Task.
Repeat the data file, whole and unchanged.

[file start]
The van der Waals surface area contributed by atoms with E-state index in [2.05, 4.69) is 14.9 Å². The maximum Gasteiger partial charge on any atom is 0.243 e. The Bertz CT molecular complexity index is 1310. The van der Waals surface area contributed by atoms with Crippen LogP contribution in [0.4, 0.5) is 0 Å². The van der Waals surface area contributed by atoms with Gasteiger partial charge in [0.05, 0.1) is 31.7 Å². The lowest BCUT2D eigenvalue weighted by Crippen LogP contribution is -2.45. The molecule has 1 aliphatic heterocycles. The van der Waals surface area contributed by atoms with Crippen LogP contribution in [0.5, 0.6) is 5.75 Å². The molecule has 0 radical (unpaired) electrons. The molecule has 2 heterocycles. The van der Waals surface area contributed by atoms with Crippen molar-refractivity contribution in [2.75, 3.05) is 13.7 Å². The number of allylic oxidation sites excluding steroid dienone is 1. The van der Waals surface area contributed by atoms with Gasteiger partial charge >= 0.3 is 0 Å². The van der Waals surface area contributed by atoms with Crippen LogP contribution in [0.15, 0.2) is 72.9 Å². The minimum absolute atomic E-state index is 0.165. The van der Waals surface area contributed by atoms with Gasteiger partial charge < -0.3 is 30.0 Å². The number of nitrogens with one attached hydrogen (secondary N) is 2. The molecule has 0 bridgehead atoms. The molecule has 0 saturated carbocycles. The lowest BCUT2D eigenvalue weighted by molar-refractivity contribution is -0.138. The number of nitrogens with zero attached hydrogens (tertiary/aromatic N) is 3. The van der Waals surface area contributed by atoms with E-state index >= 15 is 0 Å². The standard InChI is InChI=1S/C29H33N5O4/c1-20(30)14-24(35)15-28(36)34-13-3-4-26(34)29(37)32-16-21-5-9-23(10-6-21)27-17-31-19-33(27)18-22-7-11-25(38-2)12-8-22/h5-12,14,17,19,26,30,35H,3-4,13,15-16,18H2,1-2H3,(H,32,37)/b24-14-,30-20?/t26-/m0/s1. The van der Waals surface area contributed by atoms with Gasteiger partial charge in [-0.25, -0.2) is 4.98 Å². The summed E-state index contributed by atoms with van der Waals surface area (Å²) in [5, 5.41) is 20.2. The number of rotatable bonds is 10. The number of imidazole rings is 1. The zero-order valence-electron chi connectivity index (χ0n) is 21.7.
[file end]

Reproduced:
The van der Waals surface area contributed by atoms with E-state index in [2.05, 4.69) is 14.9 Å². The maximum Gasteiger partial charge on any atom is 0.243 e. The Bertz CT molecular complexity index is 1310. The van der Waals surface area contributed by atoms with Crippen LogP contribution in [0.4, 0.5) is 0 Å². The van der Waals surface area contributed by atoms with Gasteiger partial charge in [0.05, 0.1) is 31.7 Å². The lowest BCUT2D eigenvalue weighted by Crippen LogP contribution is -2.45. The molecule has 1 aliphatic heterocycles. The van der Waals surface area contributed by atoms with Crippen LogP contribution in [0.5, 0.6) is 5.75 Å². The molecule has 0 radical (unpaired) electrons. The molecule has 2 heterocycles. The van der Waals surface area contributed by atoms with Crippen molar-refractivity contribution in [2.75, 3.05) is 13.7 Å². The number of allylic oxidation sites excluding steroid dienone is 1. The van der Waals surface area contributed by atoms with Gasteiger partial charge >= 0.3 is 0 Å². The van der Waals surface area contributed by atoms with Crippen LogP contribution in [0.15, 0.2) is 72.9 Å². The minimum absolute atomic E-state index is 0.165. The van der Waals surface area contributed by atoms with Gasteiger partial charge < -0.3 is 30.0 Å². The number of nitrogens with one attached hydrogen (secondary N) is 2. The molecule has 0 bridgehead atoms. The molecule has 0 saturated carbocycles. The lowest BCUT2D eigenvalue weighted by molar-refractivity contribution is -0.138. The number of nitrogens with zero attached hydrogens (tertiary/aromatic N) is 3. The van der Waals surface area contributed by atoms with E-state index >= 15 is 0 Å². The standard InChI is InChI=1S/C29H33N5O4/c1-20(30)14-24(35)15-28(36)34-13-3-4-26(34)29(37)32-16-21-5-9-23(10-6-21)27-17-31-19-33(27)18-22-7-11-25(38-2)12-8-22/h5-12,14,17,19,26,30,35H,3-4,13,15-16,18H2,1-2H3,(H,32,37)/b24-14-,30-20?/t26-/m0/s1. The van der Waals surface area contributed by atoms with Gasteiger partial charge in [-0.25, -0.2) is 4.98 Å². The summed E-state index contributed by atoms with van der Waals surface area (Å²) in [5, 5.41) is 20.2. The number of rotatable bonds is 10. The number of imidazole rings is 1. The zero-order valence-electron chi connectivity index (χ0n) is 21.7.